import difflib

def matches(large_string, query_string, threshold):
    words = large_string.split()
    for word in words:
        s = difflib.SequenceMatcher(None, word, query_string)
        match = ''.join(word[i:i+n] for i, j, n in s.get_matching_blocks() if n)
        if len(match) / float(len(query_string)) >= threshold:
            yield match

large_string = "thelargemanhatanproject is a great project in themanhattincity"
query_string = "manhattan"
print list(matches(large_string, query_string, 0.8))

Above code print: ['manhatan', 'manhattn']

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How to retrieve the fuzzily matched substring from the blocks ? eg "manhatan" – DhruvPathak Jul 19 '13 at 9:27
    
@DhruvPathak, a = "thelargemanhatanproject"; b = "manhattan"; s = difflib.SequenceMatcher(None, a, b); ''.join(a[i:i+n] for i, j, n in s.get_matching_blocks() if n) – falsetru Jul 19 '13 at 9:36
    
it does not extract "manhatan" from the large_string, it results in the query_string "manhattan" (double t) – DhruvPathak Jul 19 '13 at 13:45
    
@DhruvPathak, ?? The code in my comment yield 'manhatan'. (single t) – falsetru Jul 19 '13 at 13:50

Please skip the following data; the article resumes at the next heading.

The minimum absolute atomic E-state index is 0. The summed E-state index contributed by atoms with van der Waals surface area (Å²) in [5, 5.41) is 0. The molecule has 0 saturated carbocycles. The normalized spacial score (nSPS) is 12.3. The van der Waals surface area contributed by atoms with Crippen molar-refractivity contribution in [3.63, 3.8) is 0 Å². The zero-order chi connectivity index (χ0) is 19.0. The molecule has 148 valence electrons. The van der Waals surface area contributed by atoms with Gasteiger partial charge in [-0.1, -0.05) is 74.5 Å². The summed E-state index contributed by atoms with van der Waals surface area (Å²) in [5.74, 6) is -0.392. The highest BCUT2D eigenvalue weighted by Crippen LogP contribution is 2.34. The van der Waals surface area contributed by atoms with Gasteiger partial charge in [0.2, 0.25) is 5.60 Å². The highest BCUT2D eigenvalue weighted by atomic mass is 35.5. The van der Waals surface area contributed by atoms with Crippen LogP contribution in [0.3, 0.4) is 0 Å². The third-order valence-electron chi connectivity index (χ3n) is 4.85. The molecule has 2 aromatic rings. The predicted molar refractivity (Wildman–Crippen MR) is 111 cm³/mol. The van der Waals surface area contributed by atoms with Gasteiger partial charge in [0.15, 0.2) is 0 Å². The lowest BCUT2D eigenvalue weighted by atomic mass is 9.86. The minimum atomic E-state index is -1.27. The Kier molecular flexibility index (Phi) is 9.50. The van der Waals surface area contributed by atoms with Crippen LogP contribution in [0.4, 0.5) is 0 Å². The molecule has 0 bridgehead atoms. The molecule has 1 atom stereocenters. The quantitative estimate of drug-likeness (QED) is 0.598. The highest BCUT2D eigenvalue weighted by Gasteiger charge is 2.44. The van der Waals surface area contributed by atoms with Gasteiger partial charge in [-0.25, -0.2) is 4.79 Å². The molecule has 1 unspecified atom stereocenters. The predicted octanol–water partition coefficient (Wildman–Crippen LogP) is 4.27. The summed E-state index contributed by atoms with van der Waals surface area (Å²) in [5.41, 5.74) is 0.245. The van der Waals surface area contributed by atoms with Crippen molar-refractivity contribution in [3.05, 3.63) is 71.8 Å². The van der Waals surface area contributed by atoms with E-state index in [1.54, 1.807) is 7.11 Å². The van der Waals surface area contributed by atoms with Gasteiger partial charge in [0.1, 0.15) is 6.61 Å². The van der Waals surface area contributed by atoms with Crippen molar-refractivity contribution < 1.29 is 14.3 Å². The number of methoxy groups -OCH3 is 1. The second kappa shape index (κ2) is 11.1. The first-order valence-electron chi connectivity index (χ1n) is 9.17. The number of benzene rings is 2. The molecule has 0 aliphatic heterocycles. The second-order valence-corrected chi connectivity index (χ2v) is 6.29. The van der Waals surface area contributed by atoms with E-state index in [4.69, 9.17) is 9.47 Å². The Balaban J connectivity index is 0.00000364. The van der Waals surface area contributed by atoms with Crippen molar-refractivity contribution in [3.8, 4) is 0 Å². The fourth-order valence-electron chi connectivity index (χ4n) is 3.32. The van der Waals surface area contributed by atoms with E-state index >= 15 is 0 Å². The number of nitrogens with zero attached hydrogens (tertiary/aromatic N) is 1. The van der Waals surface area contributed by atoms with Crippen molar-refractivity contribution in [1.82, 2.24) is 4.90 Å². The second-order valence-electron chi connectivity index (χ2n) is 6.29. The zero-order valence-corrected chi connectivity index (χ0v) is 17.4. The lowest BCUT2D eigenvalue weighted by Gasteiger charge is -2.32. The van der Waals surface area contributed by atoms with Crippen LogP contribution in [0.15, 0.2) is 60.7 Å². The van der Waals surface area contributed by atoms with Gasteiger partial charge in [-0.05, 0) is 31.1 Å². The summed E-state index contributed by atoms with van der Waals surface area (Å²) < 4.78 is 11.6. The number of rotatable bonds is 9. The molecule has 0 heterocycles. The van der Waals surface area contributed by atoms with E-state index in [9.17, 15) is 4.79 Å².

Can your code be extended to give multiple substrings too, as shown in the example edit in my quetsion ? – DhruvPathak Jul 19 '13 at 18:26

Recently I've written an alignment library for Python: https://github.com/eseraygun/python-alignment

Using it, you can perform both global and local alignments with arbitrary scoring strategies on any pair of sequences. Actually, in your case, you need semi-local alignments as you don't care for the substrings of query_string. I've simulated semi-local algorithm using local alignment and some heuristics in the following code but it is easy to extend the library for a proper implementation.

Here is the example code in the README file modified for your case.

from alignment.sequence import Sequence, GAP_ELEMENT
from alignment.vocabulary import Vocabulary
from alignment.sequencealigner import SimpleScoring, LocalSequenceAligner

large_string = "thelargemanhatanproject is a great project in themanhattincity"
query_string = "manhattan"

# Create sequences to be aligned.
a = Sequence(large_string)
b = Sequence(query_string)

# Create a vocabulary and encode the sequences.
v = Vocabulary()
aEncoded = v.encodeSequence(a)
bEncoded = v.encodeSequence(b)

# Create a scoring and align the sequences using local aligner.